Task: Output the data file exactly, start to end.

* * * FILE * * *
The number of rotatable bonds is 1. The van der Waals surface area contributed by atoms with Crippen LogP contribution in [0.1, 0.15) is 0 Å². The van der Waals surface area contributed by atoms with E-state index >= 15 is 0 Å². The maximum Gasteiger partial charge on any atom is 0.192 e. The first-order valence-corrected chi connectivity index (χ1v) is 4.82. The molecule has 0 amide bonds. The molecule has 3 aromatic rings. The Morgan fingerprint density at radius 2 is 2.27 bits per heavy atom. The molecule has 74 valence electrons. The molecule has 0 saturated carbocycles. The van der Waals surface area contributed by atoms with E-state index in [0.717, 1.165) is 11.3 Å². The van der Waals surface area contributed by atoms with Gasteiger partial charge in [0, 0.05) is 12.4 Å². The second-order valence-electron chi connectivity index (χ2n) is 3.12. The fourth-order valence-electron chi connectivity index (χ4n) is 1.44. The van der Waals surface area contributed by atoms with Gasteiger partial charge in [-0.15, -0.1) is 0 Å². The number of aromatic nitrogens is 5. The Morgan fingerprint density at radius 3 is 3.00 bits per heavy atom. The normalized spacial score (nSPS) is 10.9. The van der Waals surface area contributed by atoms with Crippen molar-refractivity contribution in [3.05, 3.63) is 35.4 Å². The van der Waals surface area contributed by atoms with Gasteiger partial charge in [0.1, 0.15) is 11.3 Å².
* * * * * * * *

The number of rotatable bonds is 1. The van der Waals surface area contributed by atoms with Crippen LogP contribution in [0.1, 0.15) is 0 Å². The van der Waals surface area contributed by atoms with E-state index >= 15 is 0 Å². The maximum Gasteiger partial charge on any atom is 0.192 e. The first-order valence-corrected chi connectivity index (χ1v) is 4.82. The molecule has 0 amide bonds. The molecule has 3 aromatic rings. The Morgan fingerprint density at radius 2 is 2.27 bits per heavy atom. The molecule has 74 valence electrons. The molecule has 0 saturated carbocycles. The van der Waals surface area contributed by atoms with E-state index in [0.717, 1.165) is 11.3 Å². The van der Waals surface area contributed by atoms with Gasteiger partial charge in [0, 0.05) is 12.4 Å². The second-order valence-electron chi connectivity index (χ2n) is 3.12. The fourth-order valence-electron chi connectivity index (χ4n) is 1.44. The van der Waals surface area contributed by atoms with Gasteiger partial charge in [-0.15, -0.1) is 0 Å². The number of aromatic nitrogens is 5. The Morgan fingerprint density at radius 3 is 3.00 bits per heavy atom. The normalized spacial score (nSPS) is 10.9. The van der Waals surface area contributed by atoms with Crippen molar-refractivity contribution in [3.05, 3.63) is 35.4 Å². The van der Waals surface area contributed by atoms with Gasteiger partial charge in [0.1, 0.15) is 11.3 Å².